“The teachers unions are great at creating propaganda,” Tustin parent Syndie Ly, a friend of CPC’s Parent Union, told Fox News. “They try to say it’s all about diversity and inclusion and teaching kids the true American history. Yet the question is, who decides what the real or true American history is? … Critical race theory is designed for us not to like each other, for us to be divisive, so we must fight back.”
To stay up-to-date on what’s being taught in schools and to connect with other parents and concerned community members, be sure to join CPC’s Parent Union today. Teachers who don’t want to fund the teaching of CRT, or the harassment of parents like Syndie Ly who are pushing back, can opt-out of paying union dues by visiting MyPayMySay.com.
Quote of the week
“It should be called ‘critical race training’ because when practiced, it leads to discrimination, disempowerment, and victimhood by virtue of race. Parents need to demand from their school districts to see what’s in the curriculum. At my school district, Tustin Unified School District, we were told there were no plans to incorporate critical race theory, yet the kids in high school were given an assignment called ‘white savior complex.’” – Syndie Ly, speaking with Fox News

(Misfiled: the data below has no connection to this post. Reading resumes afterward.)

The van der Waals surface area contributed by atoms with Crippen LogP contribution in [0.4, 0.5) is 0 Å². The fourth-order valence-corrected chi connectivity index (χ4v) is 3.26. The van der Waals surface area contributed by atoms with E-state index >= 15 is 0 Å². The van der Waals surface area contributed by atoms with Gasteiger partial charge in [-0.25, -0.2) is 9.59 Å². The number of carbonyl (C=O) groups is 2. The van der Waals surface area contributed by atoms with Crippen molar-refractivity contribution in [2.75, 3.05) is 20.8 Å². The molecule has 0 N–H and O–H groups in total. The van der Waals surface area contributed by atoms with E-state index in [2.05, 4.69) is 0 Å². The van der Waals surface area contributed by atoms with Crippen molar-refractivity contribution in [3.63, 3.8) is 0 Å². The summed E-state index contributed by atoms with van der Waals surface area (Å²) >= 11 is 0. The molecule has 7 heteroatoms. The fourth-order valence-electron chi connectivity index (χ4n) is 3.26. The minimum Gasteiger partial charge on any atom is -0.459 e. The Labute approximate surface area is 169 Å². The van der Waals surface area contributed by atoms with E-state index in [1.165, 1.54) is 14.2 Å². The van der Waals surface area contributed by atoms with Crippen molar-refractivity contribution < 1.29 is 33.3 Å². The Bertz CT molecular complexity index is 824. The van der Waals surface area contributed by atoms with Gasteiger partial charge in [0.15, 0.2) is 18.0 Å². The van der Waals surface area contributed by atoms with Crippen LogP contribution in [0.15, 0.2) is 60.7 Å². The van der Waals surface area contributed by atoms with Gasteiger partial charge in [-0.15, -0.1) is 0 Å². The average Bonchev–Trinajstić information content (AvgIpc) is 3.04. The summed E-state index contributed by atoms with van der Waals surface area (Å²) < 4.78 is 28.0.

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CPC and allies in the news
- Special report: New SEIU leader wants union out of California politics. Bad idea, labor says
- Parents call out teachers union, vow to keep fighting back against critical race theory in schools
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- California’s public schools need more choices and flexibility
- How to truly ‘reimagine’ education in California
- The risks of teaching history through the lens of critical race theory
- Unshackled: Freeing America’s K-12 Education System
- Preschool and kindergarten enrollment drops 13 percent nationally
- POLL: More parents now support funding students, not systems, after year of COVID lockdowns
- School choice marches ahead
- Home school applications in California nearly triple from pre-pandemic numbers
- Battle over critical race theory
- The local school board is unaccountable, so I’m running for a seat
- McAuliffe calls critical race theory a ‘Right-Wing Conspiracy.’ His union ally says it’s needed to ‘teach the truth’
- Why is NEA pushing COVID-19 vaccinations and testing for all students?
- Largest US teachers union vows to ‘fight back’ against CRT critics
- Prison guards’ union gets its way, again
- Nation’s largest teachers’ union rejects anti-Israel resolution
Other things we’re reading
- Supreme Court strikes down California law requiring disclosure of political donors
- California’s rain year just ended – and the data shows we’re in trouble
- An entire California town is without water – in a heat wave
- Californians are fueling Austin’s housing frenzy: ‘We’ve never seen migration like this’
- Shell plans to exit California joint venture with Exxon Mobil
- No need for now to mask up indoors again, California says
- LA County health officials bring back indoor mask recommendations despite drop in COVID cases